LAS VEGAS (KLAS) — Drought restrictions along the Colorado River will be relaxed after an exceptionally wet winter helped raise the levels of Lake Mead and Lake Powell, according to a report from the U.S. Bureau of Reclamation.
A Tier 1 shortage will be in effect for 2024 — an improvement over Tier 2a restrictions currently in place. The difference: Southern Nevada will gain the right to use another 4,000 acre-feet of water. That’s the equivalent of about 1.3 billion gallons — enough to supply 8,000 to 12,000 more households.
Southern Nevada is so far ahead of the curve on conservation that the extra water probably won’t be used anytime soon, information from the Southern Nevada Water Authority (SNWA) shows. Last year, Southern Nevada used 224,000 acre-feet, and is on pace to use 19% less than that for 2023 if current projections hold true.
“While shortage conditions improved slightly, Southern Nevada must remain focused on water conservation. Our community’s conservation programs, policies and practices are successfully reducing water use and managing water demands,” according to Bronson Mack, SNWA Outreach Manager.
Projections in the report show Lake Mead is expected to be at 1,064.78 feet in September — about a foot and a half higher than its current level (1,063.33 feet). Lake levels are expressed as the elevation of the surface above sea level.
Nevada receives just a small fraction of the water that flows down the river — less than 2% — and the valley’s recycling efforts return about 40% of that water back to Lake Mead. California is by far the biggest user of Colorado River, and much of it is used to grow food that the nation relies on. California will not see any cuts in its allocation next year.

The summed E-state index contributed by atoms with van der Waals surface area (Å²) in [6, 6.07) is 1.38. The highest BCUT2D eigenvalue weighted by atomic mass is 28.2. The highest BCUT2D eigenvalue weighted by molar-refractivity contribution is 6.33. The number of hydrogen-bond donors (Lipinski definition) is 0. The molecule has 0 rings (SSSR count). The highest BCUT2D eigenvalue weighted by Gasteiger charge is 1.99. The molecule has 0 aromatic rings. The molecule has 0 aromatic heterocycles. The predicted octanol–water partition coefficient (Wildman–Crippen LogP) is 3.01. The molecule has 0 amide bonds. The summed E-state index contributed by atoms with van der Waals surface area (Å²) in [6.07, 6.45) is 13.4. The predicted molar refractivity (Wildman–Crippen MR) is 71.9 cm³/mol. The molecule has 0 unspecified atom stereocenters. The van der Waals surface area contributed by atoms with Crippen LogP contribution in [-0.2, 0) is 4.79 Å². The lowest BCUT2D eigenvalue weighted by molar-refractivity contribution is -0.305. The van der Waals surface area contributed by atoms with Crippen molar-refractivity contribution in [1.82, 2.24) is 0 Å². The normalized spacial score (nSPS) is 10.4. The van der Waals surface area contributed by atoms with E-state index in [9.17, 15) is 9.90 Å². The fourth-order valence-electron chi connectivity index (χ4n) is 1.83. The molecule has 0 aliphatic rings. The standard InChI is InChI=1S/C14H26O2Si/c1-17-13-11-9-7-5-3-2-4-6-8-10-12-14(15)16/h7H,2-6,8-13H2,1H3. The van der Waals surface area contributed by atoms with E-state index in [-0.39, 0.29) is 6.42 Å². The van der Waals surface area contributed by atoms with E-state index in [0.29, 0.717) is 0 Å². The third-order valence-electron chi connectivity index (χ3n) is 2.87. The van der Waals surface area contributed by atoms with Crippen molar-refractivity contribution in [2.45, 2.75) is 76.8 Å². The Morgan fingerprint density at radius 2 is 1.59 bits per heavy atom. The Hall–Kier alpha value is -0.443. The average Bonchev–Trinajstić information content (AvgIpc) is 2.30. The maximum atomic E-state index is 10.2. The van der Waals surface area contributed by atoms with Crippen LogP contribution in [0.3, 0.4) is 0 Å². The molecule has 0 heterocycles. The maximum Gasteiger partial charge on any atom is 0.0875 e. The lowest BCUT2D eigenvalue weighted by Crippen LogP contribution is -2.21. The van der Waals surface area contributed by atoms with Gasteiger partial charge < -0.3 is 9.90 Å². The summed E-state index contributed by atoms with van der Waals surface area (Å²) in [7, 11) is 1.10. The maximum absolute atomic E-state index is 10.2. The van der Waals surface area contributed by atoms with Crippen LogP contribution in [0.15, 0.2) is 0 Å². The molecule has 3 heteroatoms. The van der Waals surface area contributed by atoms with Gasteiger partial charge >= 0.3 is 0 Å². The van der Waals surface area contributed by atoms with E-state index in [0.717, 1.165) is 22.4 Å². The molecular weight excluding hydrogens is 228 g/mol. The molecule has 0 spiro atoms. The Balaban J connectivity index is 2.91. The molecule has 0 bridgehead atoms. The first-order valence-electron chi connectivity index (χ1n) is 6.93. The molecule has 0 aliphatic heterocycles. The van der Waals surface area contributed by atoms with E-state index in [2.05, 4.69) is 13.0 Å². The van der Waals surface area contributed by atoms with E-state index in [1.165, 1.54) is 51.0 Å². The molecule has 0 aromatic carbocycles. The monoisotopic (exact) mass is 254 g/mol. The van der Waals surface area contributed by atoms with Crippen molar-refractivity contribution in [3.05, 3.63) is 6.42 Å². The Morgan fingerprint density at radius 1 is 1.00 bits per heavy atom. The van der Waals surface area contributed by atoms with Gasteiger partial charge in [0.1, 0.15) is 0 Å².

Arizona will see an 18% cut from its total Colorado River water allocation, down slightly from last year. The cuts announced Tuesday do not change anything for farmers in Arizona who have already lived with them for two years now. Cities and tribes will be spared, though some have already volunteered to cut back in exchange for federal money.
An estimated 40 million people depend on the river for water.
About 90% of the Las Vegas valley’s water comes from the river.
Conservationists are quick to point out the effect of climate change on the Colorado River Basin, noting that all the water currently stored in reservoirs amounts to about a two-year supply. They cite Bureau of Reclamation data that shows storage has only increased by 11% since the start of 2023.
“Climate change gives us very little breathing room to refill reservoirs,” Kyle Roerink, executive director of Great Basin Water Network, said Tuesday. “Look at the history. Elevations are basically back to where we were two years ago. What’s it going to take to bring us back to the brink: not much. More pain is coming for plant life, wildlife and human life, and I have little faith that water managers will take the proper long-term course to mitigate the hardship.”
Roerink and John Weisheit, conservation director of Living Rivers, released a joint statement that detailed several aspects of climate change that are reducing the amount of water available from the river by more than 10% of levels that are considered normal.
“My opinion hasn’t changed in 20 years: The system is going to eventually crash,” Weisheit said. “The nation’s top climate scientists predicted this 40 years ago. The train will arrive on schedule. Predictions from Reclamation about the next two years don’t mean a thing.”
The Bureau of Reclamation’s August 24-month study projects an average water year in 2024, and will continue to modify dam operations to balance the storage in Lake Mead and Lake Powell — the two biggest reservoirs in the nation.
Before the formal declaration of a water shortage just two years ago, Nevada’s share of the river was 300,000 acre-feet per year.
A law signed into law in June by Gov. Joe Lombardo authorizes SNWA to restrict residential water use if Nevada’s allocation drops to 270,000 acre-feet or less. Tuesday’s decision gives Nevada 279,000 acre-feet, so SNWA will not be able to invoke the new restriction next year.
Mack noted that it’s important for residents to abide by assigned watering days and the seasonal schedule that controls outdoor landscape watering. SNWA continues to offer a $3-per-square-foot rebate for removing grass. Find details here.